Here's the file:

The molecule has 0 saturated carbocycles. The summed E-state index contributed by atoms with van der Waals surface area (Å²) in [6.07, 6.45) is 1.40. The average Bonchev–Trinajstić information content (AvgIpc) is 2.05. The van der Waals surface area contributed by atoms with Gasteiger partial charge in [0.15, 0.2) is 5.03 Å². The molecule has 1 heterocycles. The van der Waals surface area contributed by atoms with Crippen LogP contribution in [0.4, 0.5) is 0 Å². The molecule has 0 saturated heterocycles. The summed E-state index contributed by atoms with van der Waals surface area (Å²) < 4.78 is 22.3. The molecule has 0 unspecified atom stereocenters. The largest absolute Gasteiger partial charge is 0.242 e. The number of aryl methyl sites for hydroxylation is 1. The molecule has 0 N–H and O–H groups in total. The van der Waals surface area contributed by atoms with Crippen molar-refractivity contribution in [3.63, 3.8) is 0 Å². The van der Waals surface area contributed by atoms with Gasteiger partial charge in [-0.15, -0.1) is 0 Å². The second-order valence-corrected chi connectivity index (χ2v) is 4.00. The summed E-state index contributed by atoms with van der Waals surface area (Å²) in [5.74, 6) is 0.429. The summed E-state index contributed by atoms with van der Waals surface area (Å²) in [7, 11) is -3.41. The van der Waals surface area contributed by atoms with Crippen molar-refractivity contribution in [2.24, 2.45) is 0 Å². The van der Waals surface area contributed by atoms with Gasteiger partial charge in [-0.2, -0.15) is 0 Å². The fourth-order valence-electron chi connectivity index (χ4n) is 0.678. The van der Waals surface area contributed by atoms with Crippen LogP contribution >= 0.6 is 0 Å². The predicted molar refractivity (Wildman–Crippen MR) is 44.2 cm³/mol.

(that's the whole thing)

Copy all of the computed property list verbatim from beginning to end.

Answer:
The molecule has 0 saturated carbocycles. The summed E-state index contributed by atoms with van der Waals surface area (Å²) in [6.07, 6.45) is 1.40. The average Bonchev–Trinajstić information content (AvgIpc) is 2.05. The van der Waals surface area contributed by atoms with Gasteiger partial charge in [0.15, 0.2) is 5.03 Å². The molecule has 1 heterocycles. The van der Waals surface area contributed by atoms with Crippen LogP contribution in [0.4, 0.5) is 0 Å². The molecule has 0 saturated heterocycles. The summed E-state index contributed by atoms with van der Waals surface area (Å²) < 4.78 is 22.3. The molecule has 0 unspecified atom stereocenters. The largest absolute Gasteiger partial charge is 0.242 e. The number of aryl methyl sites for hydroxylation is 1. The molecule has 0 N–H and O–H groups in total. The van der Waals surface area contributed by atoms with Crippen molar-refractivity contribution in [3.63, 3.8) is 0 Å². The van der Waals surface area contributed by atoms with Gasteiger partial charge in [-0.15, -0.1) is 0 Å². The second-order valence-corrected chi connectivity index (χ2v) is 4.00. The summed E-state index contributed by atoms with van der Waals surface area (Å²) in [5.74, 6) is 0.429. The summed E-state index contributed by atoms with van der Waals surface area (Å²) in [7, 11) is -3.41. The van der Waals surface area contributed by atoms with Crippen molar-refractivity contribution in [2.24, 2.45) is 0 Å². The van der Waals surface area contributed by atoms with Gasteiger partial charge in [-0.2, -0.15) is 0 Å². The fourth-order valence-electron chi connectivity index (χ4n) is 0.678. The van der Waals surface area contributed by atoms with Crippen LogP contribution >= 0.6 is 0 Å². The predicted molar refractivity (Wildman–Crippen MR) is 44.2 cm³/mol.